Are you a beginner gardener? Growing rosemary is one of the easiest herbs to grow, and luckily, it’s also one of the most popular. This hardy perennial will come back year after year as long as you get is started right. Learning how to grow and harvest rosemary is a great skill!
Rosemary is one of my most favorite herbs, and not only because it’s easy to grow. Rosemary also has many fragrant and medicinal uses, making it an awesome addition to any garden. Cook, clean, make soap and potpourri with this great herb! Rosemary is also high in nutrients, containing Calcium, Iron and Vitamin B6.
Rosemary thrives outdoors, in warm climates. It needs well-drained soil. Rosemary is incredibly hardy and can handle drought conditions. Although it’s an herb that prefers full-sun, it will also do well in partial shade.
When and How to Plant Rosemary
To plant seeds or seedlings, be sure they are planted 1/4 inch deep and about a foot a part from one another. Rosemary needs space to grow and lots of room for its roots. Rosemary can grow so large and bushy, that some people actually sculpt the bush into fun shapes.
Seeds and seedlings need an average soil temperature of 70-75 degrees Fahrenheit in order to germinate and thrive. Rosemary needs well drained soil and shouldn’t sit in drenched soil for too long. This herb also enjoys being planted near bean, broccoli, cabbage, carrots, peppers and sage.
Rosemary is fairly low maintenance, although it can benefit from organic plant food or fertilizer, many times it doesn’t need much to grow well.
If you live in a cold climate (like I do), you’ll need to start your seeds indoors. Rosemary seeds need to be started 8 weeks before the last frost.
Planting and Germination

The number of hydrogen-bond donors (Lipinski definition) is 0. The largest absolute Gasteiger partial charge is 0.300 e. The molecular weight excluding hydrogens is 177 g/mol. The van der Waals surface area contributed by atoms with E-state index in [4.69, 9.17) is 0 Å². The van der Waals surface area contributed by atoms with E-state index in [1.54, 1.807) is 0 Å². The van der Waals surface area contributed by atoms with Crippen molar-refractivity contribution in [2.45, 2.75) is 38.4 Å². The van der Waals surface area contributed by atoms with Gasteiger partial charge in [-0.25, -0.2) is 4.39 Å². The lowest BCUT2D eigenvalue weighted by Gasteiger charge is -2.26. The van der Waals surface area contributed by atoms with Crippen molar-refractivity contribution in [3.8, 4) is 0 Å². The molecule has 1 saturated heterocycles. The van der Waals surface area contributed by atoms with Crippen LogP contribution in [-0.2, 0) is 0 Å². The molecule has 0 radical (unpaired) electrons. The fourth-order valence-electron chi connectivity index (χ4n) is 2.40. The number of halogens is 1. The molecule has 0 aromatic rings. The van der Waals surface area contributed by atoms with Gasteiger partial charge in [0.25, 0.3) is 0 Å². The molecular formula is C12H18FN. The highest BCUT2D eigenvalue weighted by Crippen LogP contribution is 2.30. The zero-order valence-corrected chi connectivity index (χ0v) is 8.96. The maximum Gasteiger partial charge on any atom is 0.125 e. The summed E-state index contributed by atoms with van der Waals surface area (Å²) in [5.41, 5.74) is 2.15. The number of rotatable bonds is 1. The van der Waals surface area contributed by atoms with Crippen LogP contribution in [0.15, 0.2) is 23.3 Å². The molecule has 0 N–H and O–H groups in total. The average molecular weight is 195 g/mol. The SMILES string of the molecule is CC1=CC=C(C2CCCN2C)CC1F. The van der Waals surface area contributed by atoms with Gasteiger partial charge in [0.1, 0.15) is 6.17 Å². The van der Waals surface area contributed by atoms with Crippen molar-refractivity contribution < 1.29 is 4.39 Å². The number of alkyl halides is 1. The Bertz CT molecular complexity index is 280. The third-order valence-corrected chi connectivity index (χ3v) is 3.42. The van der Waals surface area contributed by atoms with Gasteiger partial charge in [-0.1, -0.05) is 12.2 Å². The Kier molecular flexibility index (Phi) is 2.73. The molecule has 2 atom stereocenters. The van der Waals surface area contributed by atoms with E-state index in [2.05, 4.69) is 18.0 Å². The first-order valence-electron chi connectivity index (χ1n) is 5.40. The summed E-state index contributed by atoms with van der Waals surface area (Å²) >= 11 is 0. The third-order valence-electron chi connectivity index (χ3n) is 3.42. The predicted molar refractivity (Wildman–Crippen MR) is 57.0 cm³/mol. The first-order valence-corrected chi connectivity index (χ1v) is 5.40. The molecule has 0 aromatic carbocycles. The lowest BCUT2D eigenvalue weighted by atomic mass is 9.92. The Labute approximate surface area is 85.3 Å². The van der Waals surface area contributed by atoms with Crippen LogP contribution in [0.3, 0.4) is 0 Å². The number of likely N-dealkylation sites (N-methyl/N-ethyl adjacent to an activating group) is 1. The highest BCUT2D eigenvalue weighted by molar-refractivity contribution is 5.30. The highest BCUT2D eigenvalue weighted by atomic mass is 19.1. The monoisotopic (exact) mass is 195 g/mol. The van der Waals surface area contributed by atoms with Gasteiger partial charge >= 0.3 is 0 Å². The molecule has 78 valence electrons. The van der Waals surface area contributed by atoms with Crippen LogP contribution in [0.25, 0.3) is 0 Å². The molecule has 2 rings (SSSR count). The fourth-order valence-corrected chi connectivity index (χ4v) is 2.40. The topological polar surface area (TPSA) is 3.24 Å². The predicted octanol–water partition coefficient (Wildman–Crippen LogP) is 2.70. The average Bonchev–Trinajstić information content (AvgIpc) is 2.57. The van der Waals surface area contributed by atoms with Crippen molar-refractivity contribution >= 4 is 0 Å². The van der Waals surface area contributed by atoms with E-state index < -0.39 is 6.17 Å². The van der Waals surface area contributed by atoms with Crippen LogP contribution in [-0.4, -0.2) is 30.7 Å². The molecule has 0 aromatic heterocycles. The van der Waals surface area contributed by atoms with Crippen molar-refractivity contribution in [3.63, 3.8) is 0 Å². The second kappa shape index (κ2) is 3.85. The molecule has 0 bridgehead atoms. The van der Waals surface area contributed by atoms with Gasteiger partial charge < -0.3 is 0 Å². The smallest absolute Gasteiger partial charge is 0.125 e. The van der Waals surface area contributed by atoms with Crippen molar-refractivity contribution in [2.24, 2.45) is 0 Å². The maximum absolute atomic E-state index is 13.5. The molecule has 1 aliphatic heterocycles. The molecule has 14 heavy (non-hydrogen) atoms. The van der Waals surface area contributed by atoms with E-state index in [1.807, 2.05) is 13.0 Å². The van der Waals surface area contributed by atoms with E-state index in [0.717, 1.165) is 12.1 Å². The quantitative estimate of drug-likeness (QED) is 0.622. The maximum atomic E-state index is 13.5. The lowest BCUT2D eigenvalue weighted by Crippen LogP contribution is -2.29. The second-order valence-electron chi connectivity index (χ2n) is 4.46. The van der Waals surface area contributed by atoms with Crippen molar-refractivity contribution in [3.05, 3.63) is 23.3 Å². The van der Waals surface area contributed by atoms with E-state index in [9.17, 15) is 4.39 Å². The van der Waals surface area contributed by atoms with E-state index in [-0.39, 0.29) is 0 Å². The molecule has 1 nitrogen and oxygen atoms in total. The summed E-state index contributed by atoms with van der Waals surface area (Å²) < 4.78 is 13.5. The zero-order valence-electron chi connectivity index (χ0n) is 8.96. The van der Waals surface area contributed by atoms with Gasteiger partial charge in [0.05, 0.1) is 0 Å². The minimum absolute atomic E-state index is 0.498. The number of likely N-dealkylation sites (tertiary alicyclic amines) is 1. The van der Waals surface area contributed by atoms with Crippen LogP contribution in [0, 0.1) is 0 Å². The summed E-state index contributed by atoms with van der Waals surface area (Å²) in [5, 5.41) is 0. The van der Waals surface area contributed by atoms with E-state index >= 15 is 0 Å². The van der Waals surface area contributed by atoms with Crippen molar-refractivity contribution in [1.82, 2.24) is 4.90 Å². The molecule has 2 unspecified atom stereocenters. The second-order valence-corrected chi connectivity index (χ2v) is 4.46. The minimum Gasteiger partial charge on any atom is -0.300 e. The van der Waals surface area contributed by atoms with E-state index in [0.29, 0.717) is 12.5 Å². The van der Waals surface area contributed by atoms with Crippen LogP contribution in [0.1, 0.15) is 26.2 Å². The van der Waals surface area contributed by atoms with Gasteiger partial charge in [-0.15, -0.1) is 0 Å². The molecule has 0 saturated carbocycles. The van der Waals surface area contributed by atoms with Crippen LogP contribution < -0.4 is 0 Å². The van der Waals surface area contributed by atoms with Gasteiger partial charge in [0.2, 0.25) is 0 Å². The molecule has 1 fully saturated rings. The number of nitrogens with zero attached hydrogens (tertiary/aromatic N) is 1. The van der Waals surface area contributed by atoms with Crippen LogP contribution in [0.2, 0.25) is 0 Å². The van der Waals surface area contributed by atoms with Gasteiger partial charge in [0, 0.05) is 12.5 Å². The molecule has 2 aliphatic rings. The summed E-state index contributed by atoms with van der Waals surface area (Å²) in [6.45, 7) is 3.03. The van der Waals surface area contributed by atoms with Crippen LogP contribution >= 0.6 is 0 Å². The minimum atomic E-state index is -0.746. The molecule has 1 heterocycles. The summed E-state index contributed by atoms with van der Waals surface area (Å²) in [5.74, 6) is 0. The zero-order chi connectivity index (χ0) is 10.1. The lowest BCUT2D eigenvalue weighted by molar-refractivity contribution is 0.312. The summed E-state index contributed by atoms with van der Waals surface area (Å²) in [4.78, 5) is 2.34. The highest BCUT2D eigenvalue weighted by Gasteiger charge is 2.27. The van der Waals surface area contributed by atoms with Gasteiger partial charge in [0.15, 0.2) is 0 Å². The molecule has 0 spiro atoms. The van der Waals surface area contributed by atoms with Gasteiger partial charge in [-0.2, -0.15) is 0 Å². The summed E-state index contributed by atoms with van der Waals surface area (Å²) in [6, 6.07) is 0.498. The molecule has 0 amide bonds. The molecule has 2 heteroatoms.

Make sure to water from the bottom of the tray. This will prevent the seeds from being displaced. It takes about 15-25 days for Rosemary seeds to sprout. Although, germination rates tend to be unreliable. Rosemary seeds need to be very warm in order to germinate. To be sure that it’s warm enough, use a seedling heat mat underneath your seeds.
Once the seeds have germinated, be sure to add a grow light a few inches above your seedlings. This will prevent them from becoming leggy and help them grow faster. Rosemary loves light, so make sure the light is on them for most of the day.
It’s ok to allow seedlings to dry out a little between watering. Rosemary enjoys well drained soil. Seedlings need to be transplanted into larger pots to get big enough for outdoor transplanting.
At this step you can transplant into a larger pot and keep indoors always, or you can plant in a seedling pot and prepare them for transplanting outdoors once the weather allows.
Seedlings can be planted outdoors once the temperature of the soil consistently reaches 70 degrees Fahrenheit. Rosemary should get about a foot in height before being planted outdoors.
Seedlings must be hardened off before transplanting. If your seedlings are not hardened, they will most likely die from transplant shock.
As stated above be sure to plant them 12 inches (one foot) apart from one another. This will allow enough room for air circulation, growth and most importantly, roots.
Rosemary plants, when grown correctly, will give you plenty of rosemary year after year. To maintain your plants during the season, be sure to allow enough room for their growth and don’t overwater.
If you live in a cold climate, it’s important to prune the bush back during the fall and cover the plant in mulch before the cold hits. Otherwise, your rosemary may not make it to the following spring.
When To Harvest
Rosemary can be used both fresh and dried (as well as frozen). Used with meats is very common, as well as its many uses in Mediterranean cuisine.
Prune sprigs about 4-6 inches long throughout the season. Fresh Rosemary can be used when making stews and soups, it also works well when searing steaks. Rosemary tastes great in breads too. Pruning will also help the plant grow larger and fuller.
Rinse your rosemary sprigs will cool water and use as you wish. Store fresh rosemary in the refrigerator. I usually wrap them in a paper towel or tea towel and place them in a closed jar in the fridge. This will help them stay fresher for longer. Although you’ll need to use them within a week.
Drying rosemary is a great option for preserving them. Simply hang the rosemary sprigs out in a dark, dry area and leave them be for a couple weeks. Once dried, remove the tiny leaves from the twig and place them in a jar. Use as you would store-bought rosemary. Dried rosemary is also a great addition for potpourris, and when grown from home, are much more fragrant.
Adding rosemary to your garden will not be a regret. Learning how to grow and harvest rosemary will be a skill you use for years to come.